Espoo tests artificial intelligence in property management
The City of Espoo is responsible for the servicing of a large number of properties. The city was debating the possibility to use artificial intelligence for data transfer in the planning of work and in the building activities in the city.
What kind of problem is the project trying to solve?
The City of Espoo has hundreds of thousands of sites it maintains and is planning to build on. Maintenance applies to the entire infrastructure. Until now, data has been entered into the systems manually, which is slow. As a result, systems contain a lot of mistakes, the information in them is not up-to-date and mistakes have been made in interpreting the entries made by different people.
The Trello project management programme contains a task queue for the city's building activities. For example, plans typically go through 9 stages in which they are drawn and validated several times. Because of the complicated system, time and resources are wasted during maintenance measures and planning.
Objective: Automatic transfer of data to the register
The aim was to create an automated system that would maintain registers of different areas. What is needed in particular is automatic transfer of the material in the building information model (i.e. the BIM material), created during construction, to a test register.
The city's employees and designers.
What were the outcomes of the experiment?
It was discovered that artificial intelligence is easy to create, but that it is not easy to standardise the process to such an extent that artificial intelligence would always be able to read it. It is not yet possible to create artificial intelligence that can read exceptions.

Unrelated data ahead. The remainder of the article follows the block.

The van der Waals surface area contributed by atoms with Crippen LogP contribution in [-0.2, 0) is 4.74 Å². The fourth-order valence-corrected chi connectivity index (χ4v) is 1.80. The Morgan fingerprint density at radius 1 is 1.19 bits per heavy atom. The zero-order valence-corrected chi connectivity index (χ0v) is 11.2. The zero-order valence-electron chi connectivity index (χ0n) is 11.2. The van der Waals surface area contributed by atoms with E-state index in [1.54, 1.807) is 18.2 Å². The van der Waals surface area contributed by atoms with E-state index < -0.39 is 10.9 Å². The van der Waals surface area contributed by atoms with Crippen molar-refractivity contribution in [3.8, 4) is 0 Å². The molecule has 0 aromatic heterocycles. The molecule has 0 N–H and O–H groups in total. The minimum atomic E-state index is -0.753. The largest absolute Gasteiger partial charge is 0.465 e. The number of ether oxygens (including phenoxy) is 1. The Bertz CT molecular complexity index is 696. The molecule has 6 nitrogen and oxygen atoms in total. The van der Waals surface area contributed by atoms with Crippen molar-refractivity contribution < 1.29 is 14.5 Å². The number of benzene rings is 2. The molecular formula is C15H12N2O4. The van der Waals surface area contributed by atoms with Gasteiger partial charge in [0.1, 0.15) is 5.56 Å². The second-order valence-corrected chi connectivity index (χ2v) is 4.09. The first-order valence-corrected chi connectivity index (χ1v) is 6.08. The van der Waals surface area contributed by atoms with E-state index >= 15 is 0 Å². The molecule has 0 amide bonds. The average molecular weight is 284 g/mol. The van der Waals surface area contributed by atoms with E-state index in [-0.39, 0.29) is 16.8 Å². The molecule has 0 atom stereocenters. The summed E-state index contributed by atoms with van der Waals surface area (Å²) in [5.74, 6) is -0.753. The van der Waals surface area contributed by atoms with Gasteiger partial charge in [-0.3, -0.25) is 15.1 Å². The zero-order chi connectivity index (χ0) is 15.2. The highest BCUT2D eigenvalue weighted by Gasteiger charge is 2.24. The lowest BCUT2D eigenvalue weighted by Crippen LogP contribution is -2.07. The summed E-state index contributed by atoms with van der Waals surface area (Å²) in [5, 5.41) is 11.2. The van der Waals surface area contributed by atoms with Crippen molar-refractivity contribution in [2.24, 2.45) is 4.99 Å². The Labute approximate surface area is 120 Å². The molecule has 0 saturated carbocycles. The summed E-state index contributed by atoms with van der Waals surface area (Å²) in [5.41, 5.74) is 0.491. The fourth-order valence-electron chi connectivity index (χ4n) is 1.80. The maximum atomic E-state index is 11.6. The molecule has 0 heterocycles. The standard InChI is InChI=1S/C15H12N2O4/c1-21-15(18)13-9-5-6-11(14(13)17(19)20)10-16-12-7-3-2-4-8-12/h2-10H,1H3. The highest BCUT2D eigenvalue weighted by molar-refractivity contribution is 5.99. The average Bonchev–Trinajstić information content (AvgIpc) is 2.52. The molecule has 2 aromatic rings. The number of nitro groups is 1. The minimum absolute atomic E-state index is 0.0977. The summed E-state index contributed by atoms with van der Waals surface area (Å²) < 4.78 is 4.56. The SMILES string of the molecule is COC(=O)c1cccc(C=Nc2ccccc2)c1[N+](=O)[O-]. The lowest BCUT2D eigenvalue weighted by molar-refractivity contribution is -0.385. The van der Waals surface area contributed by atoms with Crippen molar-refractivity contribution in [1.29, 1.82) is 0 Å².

It was understood that a new way to make plans in a manner that is simple enough for artificial intelligence to read is required.
It was also understood that a new way of thinking is needed regarding the flow of information in the organisation. The starting point would be to find a way the information could benefit others and the entire life cycle of the building could then be considered.
A data model would perform a week's worth of work in minutes. Information can be entered into the programme only through a standard procedure, so it cannot be interpreted in more than one way.
This model frees up more draughtsmen, for example, to analyse geographic information and to do more creative work. Savings will also be made.
The test register was built using open licence codes. The instructions for Espoo's model can be found on GitHub, so anyone can see it and develop it.
Implemented by: City of Espoo
Partners: Gispo, Spatialworld Oy
Saara-Maija Pakarinen, Head of Data Management, Housing and the Environment, City of Espoo
Tel. +358 46 877 2574